September 2008


Everything Midas CEO Touches Turns to Mufflers – The Onion Radio News

What makes a flavor capable of jumping food boundaries?

Tea Candy strikes me as a terrible idea emblematic of wider trends in American eating—that food-as-physical-product and food-as-flavor are two different things. Maybe this works in some cases, but most of the time I think we end up with food-like products entirely disconnected from their origins.

In short: Ew. Have an iced tea instead.

Literal slogans with double meanings make for memorable slogans. Because they’re that much more true!

See also the slogan for Weyerhaeuser (“The Future Is Growing”) or the number you call for UPS (1-800-PICK-UPS).

Are we more likely to imbue this sign with authority (even though it, as an advertisement, demands nothing of us) because it was printed to look like a government-produced traffic sign?

How and why do we imbue signs with authority?

The Connecticut State Lottery here exploiting the state’s geographic position between two powerhouse rival teams, the New York Yankees to the south and the Boston Red Sox to the north. The ad introduces the traditional public team-based sports activity, the we’re-gonna-win rivalry in baseball, and translates it into a private individual economic activity, buying a lottery ticket. Interesting: In every ad, the Yankees speak first and the Red Sox respond.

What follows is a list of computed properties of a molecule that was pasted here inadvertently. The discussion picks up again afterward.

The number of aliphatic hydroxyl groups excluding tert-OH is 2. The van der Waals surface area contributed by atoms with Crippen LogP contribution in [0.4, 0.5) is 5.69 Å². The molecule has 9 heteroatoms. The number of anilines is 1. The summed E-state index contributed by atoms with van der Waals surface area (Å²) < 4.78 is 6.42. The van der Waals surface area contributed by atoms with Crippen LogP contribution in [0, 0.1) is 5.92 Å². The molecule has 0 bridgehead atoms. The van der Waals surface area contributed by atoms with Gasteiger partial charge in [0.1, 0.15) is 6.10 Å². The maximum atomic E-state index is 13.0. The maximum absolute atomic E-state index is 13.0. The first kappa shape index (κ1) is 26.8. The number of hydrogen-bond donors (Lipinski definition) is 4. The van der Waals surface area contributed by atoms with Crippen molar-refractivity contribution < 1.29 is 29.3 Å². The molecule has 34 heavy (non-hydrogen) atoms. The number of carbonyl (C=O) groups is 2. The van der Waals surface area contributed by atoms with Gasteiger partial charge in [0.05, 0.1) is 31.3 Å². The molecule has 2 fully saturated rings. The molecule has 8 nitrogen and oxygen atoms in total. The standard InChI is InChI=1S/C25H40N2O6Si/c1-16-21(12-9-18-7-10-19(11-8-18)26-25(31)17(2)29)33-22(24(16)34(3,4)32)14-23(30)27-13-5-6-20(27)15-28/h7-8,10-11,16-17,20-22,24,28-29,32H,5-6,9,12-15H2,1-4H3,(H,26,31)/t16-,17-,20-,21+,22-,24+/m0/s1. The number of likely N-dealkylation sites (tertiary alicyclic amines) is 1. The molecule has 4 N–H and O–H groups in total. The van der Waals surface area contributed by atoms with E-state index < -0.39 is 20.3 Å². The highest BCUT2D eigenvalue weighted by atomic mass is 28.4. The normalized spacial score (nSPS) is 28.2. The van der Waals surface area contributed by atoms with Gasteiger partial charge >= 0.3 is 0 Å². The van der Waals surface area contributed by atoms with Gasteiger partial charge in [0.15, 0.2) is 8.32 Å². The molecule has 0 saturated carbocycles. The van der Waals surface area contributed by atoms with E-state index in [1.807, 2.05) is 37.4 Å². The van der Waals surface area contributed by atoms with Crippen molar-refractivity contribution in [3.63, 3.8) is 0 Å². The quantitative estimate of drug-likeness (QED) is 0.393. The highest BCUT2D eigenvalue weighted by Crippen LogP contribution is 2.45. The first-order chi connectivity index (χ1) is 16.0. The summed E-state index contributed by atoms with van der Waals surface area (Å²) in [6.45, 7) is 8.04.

Connecticut is the only place this ad would work. In a world of increasing homogeneity, will we have to rely on borderlands and fringe areas to provide the new variety? (A look at Seatac, the city between Seattle and Tacoma, would tell us no.)

Breakfast a few days ago.

Crispy! Hot! Delicious! If you say it enough times, does it become true?

Also: America Runs On Dunkin’. A great slogan—it positions Dunkin’ Donuts in a supporting role. You’re running, we’re just helping out. At the same time, it makes clear the importance of Dunkin’ Donuts: Could you do this without us? (Interesting also that this slogan has acquired such cultural cachet that a modified version made it into a New York Times article as a way to described an intensely busy period at the office.)

Finally, the slogan is a lie. Dunkin’ is becoming a national chain, but its strength is in the Northeast. There are very few Dunkin’ locations west of the Mississippi. (But would “The Northeast Runs On Dunkin'” have the same ring to it?)

Five pounds of Marshmallow Fluff? I find this amusing.

Amusing first because marshmallows aren’t food to begin with; they’re a food-like product. On top of that, this isn’t even five pounds of marshmallows, it’s five pounds of marshmallow fluff, or just the sticky stuff that is “inside” the marshmallow. As with photocopies, ideas degrade as they are reproduced: the stuff inside that bucket is a far cry from the marsh mallow plant.

The attempt to preserve the same branding, even on this out-of-scale bucket, is funny too.

Also I find bulk quantities of food amusing. Do you really need five pounds of marshmallow fluff?